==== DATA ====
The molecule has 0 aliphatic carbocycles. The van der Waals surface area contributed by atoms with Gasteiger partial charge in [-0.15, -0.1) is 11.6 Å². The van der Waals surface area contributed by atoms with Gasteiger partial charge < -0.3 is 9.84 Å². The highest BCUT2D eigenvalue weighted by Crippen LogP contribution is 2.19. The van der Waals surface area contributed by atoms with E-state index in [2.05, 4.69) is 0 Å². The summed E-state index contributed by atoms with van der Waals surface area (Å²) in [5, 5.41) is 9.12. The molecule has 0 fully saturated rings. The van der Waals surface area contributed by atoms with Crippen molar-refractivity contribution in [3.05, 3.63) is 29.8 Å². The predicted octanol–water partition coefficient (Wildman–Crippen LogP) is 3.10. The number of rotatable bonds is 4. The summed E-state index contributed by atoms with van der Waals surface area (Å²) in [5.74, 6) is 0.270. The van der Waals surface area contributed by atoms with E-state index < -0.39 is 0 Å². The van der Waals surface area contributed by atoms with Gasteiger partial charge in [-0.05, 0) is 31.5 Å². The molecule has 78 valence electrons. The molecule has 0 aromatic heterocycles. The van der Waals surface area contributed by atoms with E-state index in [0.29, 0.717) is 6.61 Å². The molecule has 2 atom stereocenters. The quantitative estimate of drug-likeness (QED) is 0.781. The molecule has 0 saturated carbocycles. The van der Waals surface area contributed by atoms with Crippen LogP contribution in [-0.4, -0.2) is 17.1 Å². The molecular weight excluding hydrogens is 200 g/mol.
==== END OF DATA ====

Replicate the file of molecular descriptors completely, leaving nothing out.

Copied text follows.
The molecule has 0 aliphatic carbocycles. The van der Waals surface area contributed by atoms with Gasteiger partial charge in [-0.15, -0.1) is 11.6 Å². The van der Waals surface area contributed by atoms with Gasteiger partial charge < -0.3 is 9.84 Å². The highest BCUT2D eigenvalue weighted by Crippen LogP contribution is 2.19. The van der Waals surface area contributed by atoms with E-state index in [2.05, 4.69) is 0 Å². The summed E-state index contributed by atoms with van der Waals surface area (Å²) in [5, 5.41) is 9.12. The molecule has 0 fully saturated rings. The van der Waals surface area contributed by atoms with Crippen molar-refractivity contribution in [3.05, 3.63) is 29.8 Å². The predicted octanol–water partition coefficient (Wildman–Crippen LogP) is 3.10. The number of rotatable bonds is 4. The summed E-state index contributed by atoms with van der Waals surface area (Å²) in [5.74, 6) is 0.270. The van der Waals surface area contributed by atoms with E-state index < -0.39 is 0 Å². The van der Waals surface area contributed by atoms with Gasteiger partial charge in [-0.05, 0) is 31.5 Å². The molecule has 78 valence electrons. The molecule has 0 aromatic heterocycles. The van der Waals surface area contributed by atoms with E-state index in [0.29, 0.717) is 6.61 Å². The molecule has 2 atom stereocenters. The quantitative estimate of drug-likeness (QED) is 0.781. The molecule has 0 saturated carbocycles. The van der Waals surface area contributed by atoms with Crippen LogP contribution in [-0.4, -0.2) is 17.1 Å². The molecular weight excluding hydrogens is 200 g/mol.